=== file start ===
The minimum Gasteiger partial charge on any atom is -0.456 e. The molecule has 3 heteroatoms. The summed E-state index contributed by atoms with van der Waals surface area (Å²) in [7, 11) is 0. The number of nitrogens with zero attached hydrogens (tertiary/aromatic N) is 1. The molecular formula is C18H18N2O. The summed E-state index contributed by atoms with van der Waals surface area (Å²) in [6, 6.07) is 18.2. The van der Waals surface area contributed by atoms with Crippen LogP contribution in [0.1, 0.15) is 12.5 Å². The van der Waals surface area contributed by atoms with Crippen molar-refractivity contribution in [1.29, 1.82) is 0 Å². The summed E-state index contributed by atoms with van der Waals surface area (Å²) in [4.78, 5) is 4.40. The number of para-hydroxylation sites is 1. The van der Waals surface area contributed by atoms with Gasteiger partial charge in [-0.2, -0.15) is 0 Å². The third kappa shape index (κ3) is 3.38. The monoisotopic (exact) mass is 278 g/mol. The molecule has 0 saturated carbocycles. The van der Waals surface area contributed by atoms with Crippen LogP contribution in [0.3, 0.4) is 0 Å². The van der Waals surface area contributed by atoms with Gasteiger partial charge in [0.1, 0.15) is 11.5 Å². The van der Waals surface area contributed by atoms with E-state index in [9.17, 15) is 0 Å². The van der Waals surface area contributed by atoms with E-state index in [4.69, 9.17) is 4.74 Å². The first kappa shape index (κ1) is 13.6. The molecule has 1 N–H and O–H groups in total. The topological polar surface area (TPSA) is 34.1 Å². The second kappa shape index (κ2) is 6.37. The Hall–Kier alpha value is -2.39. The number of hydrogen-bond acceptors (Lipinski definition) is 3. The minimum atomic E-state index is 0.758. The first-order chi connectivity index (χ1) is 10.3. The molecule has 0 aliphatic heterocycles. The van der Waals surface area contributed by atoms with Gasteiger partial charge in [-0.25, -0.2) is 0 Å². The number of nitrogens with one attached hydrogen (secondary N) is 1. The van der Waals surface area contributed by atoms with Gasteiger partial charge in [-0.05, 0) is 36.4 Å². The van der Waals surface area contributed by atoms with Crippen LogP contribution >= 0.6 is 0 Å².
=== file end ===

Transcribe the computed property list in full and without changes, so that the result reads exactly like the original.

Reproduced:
The minimum Gasteiger partial charge on any atom is -0.456 e. The molecule has 3 heteroatoms. The summed E-state index contributed by atoms with van der Waals surface area (Å²) in [7, 11) is 0. The number of nitrogens with zero attached hydrogens (tertiary/aromatic N) is 1. The molecular formula is C18H18N2O. The summed E-state index contributed by atoms with van der Waals surface area (Å²) in [6, 6.07) is 18.2. The van der Waals surface area contributed by atoms with Crippen LogP contribution in [0.1, 0.15) is 12.5 Å². The van der Waals surface area contributed by atoms with Crippen molar-refractivity contribution in [1.29, 1.82) is 0 Å². The summed E-state index contributed by atoms with van der Waals surface area (Å²) in [4.78, 5) is 4.40. The number of para-hydroxylation sites is 1. The van der Waals surface area contributed by atoms with Gasteiger partial charge in [-0.2, -0.15) is 0 Å². The third kappa shape index (κ3) is 3.38. The monoisotopic (exact) mass is 278 g/mol. The molecule has 0 saturated carbocycles. The van der Waals surface area contributed by atoms with Crippen LogP contribution in [0.3, 0.4) is 0 Å². The van der Waals surface area contributed by atoms with Gasteiger partial charge in [0.1, 0.15) is 11.5 Å². The van der Waals surface area contributed by atoms with E-state index in [9.17, 15) is 0 Å². The van der Waals surface area contributed by atoms with E-state index in [4.69, 9.17) is 4.74 Å². The first kappa shape index (κ1) is 13.6. The molecule has 1 N–H and O–H groups in total. The topological polar surface area (TPSA) is 34.1 Å². The second kappa shape index (κ2) is 6.37. The Hall–Kier alpha value is -2.39. The number of hydrogen-bond acceptors (Lipinski definition) is 3. The minimum atomic E-state index is 0.758. The first-order chi connectivity index (χ1) is 10.3. The molecule has 0 aliphatic heterocycles. The van der Waals surface area contributed by atoms with Gasteiger partial charge in [-0.25, -0.2) is 0 Å². The number of nitrogens with one attached hydrogen (secondary N) is 1. The van der Waals surface area contributed by atoms with Gasteiger partial charge in [-0.05, 0) is 36.4 Å². The van der Waals surface area contributed by atoms with Crippen LogP contribution >= 0.6 is 0 Å².